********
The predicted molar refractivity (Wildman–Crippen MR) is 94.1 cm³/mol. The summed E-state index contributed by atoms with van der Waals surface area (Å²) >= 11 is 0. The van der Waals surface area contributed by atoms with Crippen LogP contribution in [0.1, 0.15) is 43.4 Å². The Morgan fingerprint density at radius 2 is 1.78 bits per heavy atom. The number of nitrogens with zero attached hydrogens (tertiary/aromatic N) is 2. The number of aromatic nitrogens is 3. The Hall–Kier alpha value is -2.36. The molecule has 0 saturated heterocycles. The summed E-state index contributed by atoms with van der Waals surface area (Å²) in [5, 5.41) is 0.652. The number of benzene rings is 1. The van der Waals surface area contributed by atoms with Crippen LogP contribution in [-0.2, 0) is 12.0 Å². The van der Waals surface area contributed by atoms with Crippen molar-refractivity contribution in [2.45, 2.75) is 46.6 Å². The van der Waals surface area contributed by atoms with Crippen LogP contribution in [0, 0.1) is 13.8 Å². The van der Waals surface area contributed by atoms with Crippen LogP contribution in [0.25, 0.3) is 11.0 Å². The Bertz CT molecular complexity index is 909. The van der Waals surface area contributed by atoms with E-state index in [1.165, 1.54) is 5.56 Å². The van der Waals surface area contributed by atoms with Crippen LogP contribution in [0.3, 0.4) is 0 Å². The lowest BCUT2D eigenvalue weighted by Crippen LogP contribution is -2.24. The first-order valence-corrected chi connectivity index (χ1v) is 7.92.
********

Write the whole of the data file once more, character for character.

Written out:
The predicted molar refractivity (Wildman–Crippen MR) is 94.1 cm³/mol. The summed E-state index contributed by atoms with van der Waals surface area (Å²) >= 11 is 0. The van der Waals surface area contributed by atoms with Crippen LogP contribution in [0.1, 0.15) is 43.4 Å². The Morgan fingerprint density at radius 2 is 1.78 bits per heavy atom. The number of nitrogens with zero attached hydrogens (tertiary/aromatic N) is 2. The number of aromatic nitrogens is 3. The Hall–Kier alpha value is -2.36. The molecule has 0 saturated heterocycles. The summed E-state index contributed by atoms with van der Waals surface area (Å²) in [5, 5.41) is 0.652. The number of benzene rings is 1. The van der Waals surface area contributed by atoms with Crippen LogP contribution in [-0.2, 0) is 12.0 Å². The van der Waals surface area contributed by atoms with Crippen molar-refractivity contribution in [2.45, 2.75) is 46.6 Å². The van der Waals surface area contributed by atoms with Crippen LogP contribution in [0, 0.1) is 13.8 Å². The van der Waals surface area contributed by atoms with Crippen LogP contribution in [0.25, 0.3) is 11.0 Å². The Bertz CT molecular complexity index is 909. The van der Waals surface area contributed by atoms with E-state index in [1.165, 1.54) is 5.56 Å². The van der Waals surface area contributed by atoms with Crippen LogP contribution in [0.3, 0.4) is 0 Å². The lowest BCUT2D eigenvalue weighted by Crippen LogP contribution is -2.24. The first-order valence-corrected chi connectivity index (χ1v) is 7.92.